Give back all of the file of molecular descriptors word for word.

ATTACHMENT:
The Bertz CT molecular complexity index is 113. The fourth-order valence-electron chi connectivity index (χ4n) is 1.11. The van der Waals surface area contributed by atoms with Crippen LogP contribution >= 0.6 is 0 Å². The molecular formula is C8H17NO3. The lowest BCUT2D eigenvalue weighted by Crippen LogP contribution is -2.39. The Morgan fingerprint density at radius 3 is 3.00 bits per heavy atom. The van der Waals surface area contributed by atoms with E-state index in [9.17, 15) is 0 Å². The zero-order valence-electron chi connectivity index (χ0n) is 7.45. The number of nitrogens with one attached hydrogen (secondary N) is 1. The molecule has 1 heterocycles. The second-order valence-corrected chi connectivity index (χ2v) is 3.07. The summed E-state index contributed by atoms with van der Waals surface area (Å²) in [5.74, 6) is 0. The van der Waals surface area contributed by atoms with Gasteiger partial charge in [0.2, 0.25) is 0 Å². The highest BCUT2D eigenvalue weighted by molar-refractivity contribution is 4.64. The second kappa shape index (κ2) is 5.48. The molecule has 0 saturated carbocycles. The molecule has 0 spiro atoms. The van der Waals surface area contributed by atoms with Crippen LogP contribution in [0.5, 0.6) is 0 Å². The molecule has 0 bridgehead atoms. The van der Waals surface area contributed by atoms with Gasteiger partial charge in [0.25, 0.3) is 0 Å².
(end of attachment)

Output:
The Bertz CT molecular complexity index is 113. The fourth-order valence-electron chi connectivity index (χ4n) is 1.11. The van der Waals surface area contributed by atoms with Crippen LogP contribution >= 0.6 is 0 Å². The molecular formula is C8H17NO3. The lowest BCUT2D eigenvalue weighted by Crippen LogP contribution is -2.39. The Morgan fingerprint density at radius 3 is 3.00 bits per heavy atom. The van der Waals surface area contributed by atoms with E-state index in [9.17, 15) is 0 Å². The zero-order valence-electron chi connectivity index (χ0n) is 7.45. The number of nitrogens with one attached hydrogen (secondary N) is 1. The molecule has 1 heterocycles. The second-order valence-corrected chi connectivity index (χ2v) is 3.07. The summed E-state index contributed by atoms with van der Waals surface area (Å²) in [5.74, 6) is 0. The van der Waals surface area contributed by atoms with Gasteiger partial charge in [0.2, 0.25) is 0 Å². The highest BCUT2D eigenvalue weighted by molar-refractivity contribution is 4.64. The second kappa shape index (κ2) is 5.48. The molecule has 0 saturated carbocycles. The molecule has 0 spiro atoms. The van der Waals surface area contributed by atoms with Crippen LogP contribution in [0.5, 0.6) is 0 Å². The molecule has 0 bridgehead atoms. The van der Waals surface area contributed by atoms with Gasteiger partial charge in [0.25, 0.3) is 0 Å².